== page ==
Anthony Garrett opened his Bible to the book of Isaiah, and in accordance with the prophet’s words, “raised his voice like a trumpet.”
When a crowd of homeless veterans joined the McCormick, S.C., native in worship at Augusta’s Under the Bridge ministry beneath Calhoun Expressway, Garrett was set free.
Free of the recurring nightmares where helicopters evacuate the former Army engineer’s friends after they have been fatally wounded while serving beside him in the Persian Gulf War.
Free of the constant reminders that he is broke, unemployed and alone.
Free of the stress of doing regular battle with Augusta’s job market, with no work to show for it at week’s end.
“This is the only peace I have left,” Garrett said.
By the federal government’s standards, the 51-year-old is a homeless veteran, one of a group estimated between 16 and 85 in the Augusta area known to sleep in woods, under bridges and in boarded-up houses.
Some trace their displacement to addiction and mental illness, but for most, it’s the souring economy that has uprooted them from their homes, forced them into emergency shelters or a relative’s spare bedroom.
In 2009, President Obama announced the federal government’s goal to end veteran homelessness by 2015, and in the past two years, the Department of Veterans Affairs has invested more than $1.1 billion to strengthen programs that find veterans jobs and housing.
Still, there are men such as Garrett. To them, homelessness has become a way of life.
“Life on the streets, it’s no fun,” Garrett said. “But I have not given up, nor am I quitting. All I want is a fair opportunity to go back to work and be a part of America like everyone else.”
Garrett was married, living in his own place and working as a forklift operator when he lost his job in a round of layoffs.
Three weeks later he found a second job as a funeral home grave digger, but was only able to do the labor-intensive work for about a year. He has two fused discs in his back, an injury from serving in Operation Desert Storm.
For the past three months, he has done carpentry work at his ex-wife’s uncle’s house in exchange for a place to lay his head.
He walks four miles every day, crossing the John L. Hixon Bridge in North Augusta, while reading the Bible scriptures recommended to him by the Rev. Roger Gardner, the leader of the Under the Bridge ministry, to ease his financial woes.
“The Lord has anointed me to proclaim good news to the poor,” Garrett said, citing Isaiah 61. “He has sent me to bind up the brokenhearted, to proclaim freedom for the captives.”
The 13-county area surrounding Augusta and the central Savannah River is home to 66,000 veterans. More than one-third are younger than 45, and fewer than half receive the benefits they have earned through their military service, either because they are unaware they are eligible or do not know how to navigate the federal government’s system, according to a report from the Augusta Warrior Project, a local nonprofit that aims to find veterans jobs, housing and an education.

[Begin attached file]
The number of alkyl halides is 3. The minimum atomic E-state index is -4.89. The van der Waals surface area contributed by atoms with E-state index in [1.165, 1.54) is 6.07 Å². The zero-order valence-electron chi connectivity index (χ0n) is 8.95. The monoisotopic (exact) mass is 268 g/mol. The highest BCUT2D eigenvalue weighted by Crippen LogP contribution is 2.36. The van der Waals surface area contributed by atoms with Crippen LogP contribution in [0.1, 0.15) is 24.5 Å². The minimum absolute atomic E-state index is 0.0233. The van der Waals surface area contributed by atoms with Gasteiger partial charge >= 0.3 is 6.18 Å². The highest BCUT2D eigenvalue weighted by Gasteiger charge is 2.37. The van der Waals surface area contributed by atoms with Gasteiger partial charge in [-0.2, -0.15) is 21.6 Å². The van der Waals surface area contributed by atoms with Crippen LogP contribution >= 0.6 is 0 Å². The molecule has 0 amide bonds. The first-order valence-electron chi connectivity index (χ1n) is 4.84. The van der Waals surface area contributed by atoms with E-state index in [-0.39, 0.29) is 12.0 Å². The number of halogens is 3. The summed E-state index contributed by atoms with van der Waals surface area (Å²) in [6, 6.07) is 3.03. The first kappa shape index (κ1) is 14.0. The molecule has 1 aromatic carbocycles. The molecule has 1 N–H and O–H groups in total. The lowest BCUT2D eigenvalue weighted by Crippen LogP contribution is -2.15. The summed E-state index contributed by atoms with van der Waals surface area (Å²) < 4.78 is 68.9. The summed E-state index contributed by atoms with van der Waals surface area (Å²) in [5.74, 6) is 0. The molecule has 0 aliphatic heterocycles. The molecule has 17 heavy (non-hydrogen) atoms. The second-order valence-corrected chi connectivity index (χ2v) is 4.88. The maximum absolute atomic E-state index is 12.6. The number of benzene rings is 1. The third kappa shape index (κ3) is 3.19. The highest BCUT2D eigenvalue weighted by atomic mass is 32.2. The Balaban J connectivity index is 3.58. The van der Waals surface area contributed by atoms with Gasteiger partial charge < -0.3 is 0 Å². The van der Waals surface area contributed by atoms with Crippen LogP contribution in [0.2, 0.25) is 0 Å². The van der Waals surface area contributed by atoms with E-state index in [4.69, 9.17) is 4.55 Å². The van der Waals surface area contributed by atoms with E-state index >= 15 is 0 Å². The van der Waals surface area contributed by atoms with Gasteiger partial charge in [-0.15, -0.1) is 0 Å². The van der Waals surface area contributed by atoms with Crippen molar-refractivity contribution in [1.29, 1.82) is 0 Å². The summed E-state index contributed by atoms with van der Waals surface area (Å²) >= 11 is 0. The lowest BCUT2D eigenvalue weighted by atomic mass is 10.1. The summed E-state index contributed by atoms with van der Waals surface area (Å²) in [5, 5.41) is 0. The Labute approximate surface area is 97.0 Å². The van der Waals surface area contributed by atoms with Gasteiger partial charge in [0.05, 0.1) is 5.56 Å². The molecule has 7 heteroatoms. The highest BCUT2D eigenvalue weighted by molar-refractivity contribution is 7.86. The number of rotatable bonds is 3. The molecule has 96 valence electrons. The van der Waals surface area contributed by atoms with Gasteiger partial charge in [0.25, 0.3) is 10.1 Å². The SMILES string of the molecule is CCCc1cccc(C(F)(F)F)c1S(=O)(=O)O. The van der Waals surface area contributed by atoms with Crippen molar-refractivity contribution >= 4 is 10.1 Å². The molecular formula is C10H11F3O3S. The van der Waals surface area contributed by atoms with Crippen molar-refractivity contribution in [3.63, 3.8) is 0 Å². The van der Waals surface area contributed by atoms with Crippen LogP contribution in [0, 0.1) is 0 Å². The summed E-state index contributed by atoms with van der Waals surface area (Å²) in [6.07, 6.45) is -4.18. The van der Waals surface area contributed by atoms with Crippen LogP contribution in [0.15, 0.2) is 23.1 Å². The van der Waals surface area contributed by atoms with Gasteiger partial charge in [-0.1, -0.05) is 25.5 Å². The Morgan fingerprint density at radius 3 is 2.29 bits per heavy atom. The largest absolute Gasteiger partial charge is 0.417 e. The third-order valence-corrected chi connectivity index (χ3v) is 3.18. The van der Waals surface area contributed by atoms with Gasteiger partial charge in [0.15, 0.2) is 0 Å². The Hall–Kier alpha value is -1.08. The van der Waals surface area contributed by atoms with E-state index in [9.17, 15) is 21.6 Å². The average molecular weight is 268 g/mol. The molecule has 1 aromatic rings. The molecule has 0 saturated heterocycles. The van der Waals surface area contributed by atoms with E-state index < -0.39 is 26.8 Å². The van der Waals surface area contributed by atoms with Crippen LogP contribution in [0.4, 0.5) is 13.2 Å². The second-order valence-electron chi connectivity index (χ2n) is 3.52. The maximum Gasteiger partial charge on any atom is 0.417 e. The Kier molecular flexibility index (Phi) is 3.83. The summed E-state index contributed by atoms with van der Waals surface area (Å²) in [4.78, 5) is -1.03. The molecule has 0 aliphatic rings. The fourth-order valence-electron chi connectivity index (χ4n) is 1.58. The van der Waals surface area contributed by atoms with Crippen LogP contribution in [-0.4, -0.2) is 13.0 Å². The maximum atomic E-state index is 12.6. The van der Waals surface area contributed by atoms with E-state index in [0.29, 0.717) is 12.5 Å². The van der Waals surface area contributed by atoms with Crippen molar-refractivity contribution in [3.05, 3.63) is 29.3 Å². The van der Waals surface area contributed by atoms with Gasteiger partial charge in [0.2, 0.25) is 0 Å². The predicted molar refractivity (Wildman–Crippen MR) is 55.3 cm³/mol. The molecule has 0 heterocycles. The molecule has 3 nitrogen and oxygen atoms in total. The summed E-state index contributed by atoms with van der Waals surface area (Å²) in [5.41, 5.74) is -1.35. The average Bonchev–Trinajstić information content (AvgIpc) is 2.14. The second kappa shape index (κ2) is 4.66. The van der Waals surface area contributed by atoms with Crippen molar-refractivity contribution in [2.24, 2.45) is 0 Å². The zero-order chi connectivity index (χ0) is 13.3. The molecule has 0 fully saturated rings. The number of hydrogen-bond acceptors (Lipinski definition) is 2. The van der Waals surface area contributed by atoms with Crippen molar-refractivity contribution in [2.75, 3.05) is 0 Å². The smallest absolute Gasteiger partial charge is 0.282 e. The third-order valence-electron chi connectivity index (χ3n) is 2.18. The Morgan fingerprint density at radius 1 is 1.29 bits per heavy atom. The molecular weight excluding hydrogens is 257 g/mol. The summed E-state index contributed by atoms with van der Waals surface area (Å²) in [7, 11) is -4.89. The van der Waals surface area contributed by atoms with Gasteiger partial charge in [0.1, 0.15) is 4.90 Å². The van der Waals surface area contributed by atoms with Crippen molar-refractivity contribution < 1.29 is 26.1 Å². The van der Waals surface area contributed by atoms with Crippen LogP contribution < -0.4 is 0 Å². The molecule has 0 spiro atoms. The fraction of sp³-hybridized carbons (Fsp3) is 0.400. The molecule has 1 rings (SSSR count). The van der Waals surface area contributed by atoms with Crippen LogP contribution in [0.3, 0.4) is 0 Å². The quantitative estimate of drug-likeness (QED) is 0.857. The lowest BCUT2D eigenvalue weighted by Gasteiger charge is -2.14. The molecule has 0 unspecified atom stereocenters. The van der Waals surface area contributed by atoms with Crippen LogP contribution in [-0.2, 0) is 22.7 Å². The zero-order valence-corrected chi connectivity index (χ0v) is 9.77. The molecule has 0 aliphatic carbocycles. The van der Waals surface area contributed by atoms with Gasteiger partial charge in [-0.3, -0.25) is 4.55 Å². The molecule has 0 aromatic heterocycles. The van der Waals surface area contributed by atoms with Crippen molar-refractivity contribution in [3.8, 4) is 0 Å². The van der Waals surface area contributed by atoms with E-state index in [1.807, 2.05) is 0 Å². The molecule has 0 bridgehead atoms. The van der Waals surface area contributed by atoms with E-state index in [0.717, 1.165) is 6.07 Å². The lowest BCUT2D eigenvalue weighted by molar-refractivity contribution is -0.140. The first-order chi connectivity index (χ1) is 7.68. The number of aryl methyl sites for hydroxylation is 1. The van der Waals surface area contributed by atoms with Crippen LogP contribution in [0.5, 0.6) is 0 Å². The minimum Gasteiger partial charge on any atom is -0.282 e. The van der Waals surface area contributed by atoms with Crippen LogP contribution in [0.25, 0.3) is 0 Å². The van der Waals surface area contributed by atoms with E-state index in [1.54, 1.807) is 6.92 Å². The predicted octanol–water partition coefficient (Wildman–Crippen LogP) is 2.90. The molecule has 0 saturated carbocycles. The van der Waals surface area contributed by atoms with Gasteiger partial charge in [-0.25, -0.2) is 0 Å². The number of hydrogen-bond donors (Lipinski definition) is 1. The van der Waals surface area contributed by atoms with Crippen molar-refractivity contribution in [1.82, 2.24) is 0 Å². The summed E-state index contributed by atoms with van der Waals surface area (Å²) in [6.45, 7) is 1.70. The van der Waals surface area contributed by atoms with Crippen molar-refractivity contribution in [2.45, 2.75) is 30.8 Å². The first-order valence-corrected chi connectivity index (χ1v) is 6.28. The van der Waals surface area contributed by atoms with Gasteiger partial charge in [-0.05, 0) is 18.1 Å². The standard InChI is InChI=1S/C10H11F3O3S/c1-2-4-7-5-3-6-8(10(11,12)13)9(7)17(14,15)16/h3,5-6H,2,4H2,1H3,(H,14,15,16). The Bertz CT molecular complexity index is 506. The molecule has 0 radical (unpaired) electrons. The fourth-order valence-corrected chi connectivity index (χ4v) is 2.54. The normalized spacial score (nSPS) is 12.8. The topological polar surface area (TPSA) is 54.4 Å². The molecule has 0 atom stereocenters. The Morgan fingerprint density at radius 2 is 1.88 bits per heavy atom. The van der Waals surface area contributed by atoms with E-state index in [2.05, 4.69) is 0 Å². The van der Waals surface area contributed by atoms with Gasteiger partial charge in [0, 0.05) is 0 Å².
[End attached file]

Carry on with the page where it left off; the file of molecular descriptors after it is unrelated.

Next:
Veterans who can move in with family are the lucky ones. Garrett’s downfall began when he and his wife divorced.
Without a stable home address and a person to share expenses, he barely made enough money to rent an apartment for $200.
When his landlord more than doubled the rent in April, Garrett became part of an elusive group that mostly couch surfs or sleeps hidden away.
Garrett recently spent two weeks in the Salvation Army’s shelter on Greene Street. The sight of evicted tenants and domestic abuse victims intensified his night terrors and sent him further into depression.
He would often wake up in the middle of the night drenched in sweat. He would look around and begin to have a panic attack, overwhelmed of how far he had fallen.
“At that point, I realized I hit rock bottom,” Garrett said. “I had lost everything.”
The root of the problem was that Garrett’s condition was well-documented.
“Once an employer learns you are a veteran with a certain illness, they will not hire you,” he said. “You are a liability, a drain on their benefits.”
Garrett’s decline has left him frustrated and angry.
“This is not how it should be,” he said. “What’s the purpose of serving your country and putting your life on the line if when you come home your community rejects you? It’s a slap in the face.”
On Aug. 8, Garrett was scheduled to move into a Norwood domiciliary as part of a 90-day treatment program for his post-traumatic stress that includes job training.
Garrett said Augusta is not a good environment for recovering veterans.
“The VA is doing their part, but unless the community takes a more aggressive stance in ending veteran homelessness, we will never lead a normal life,” Garrett said.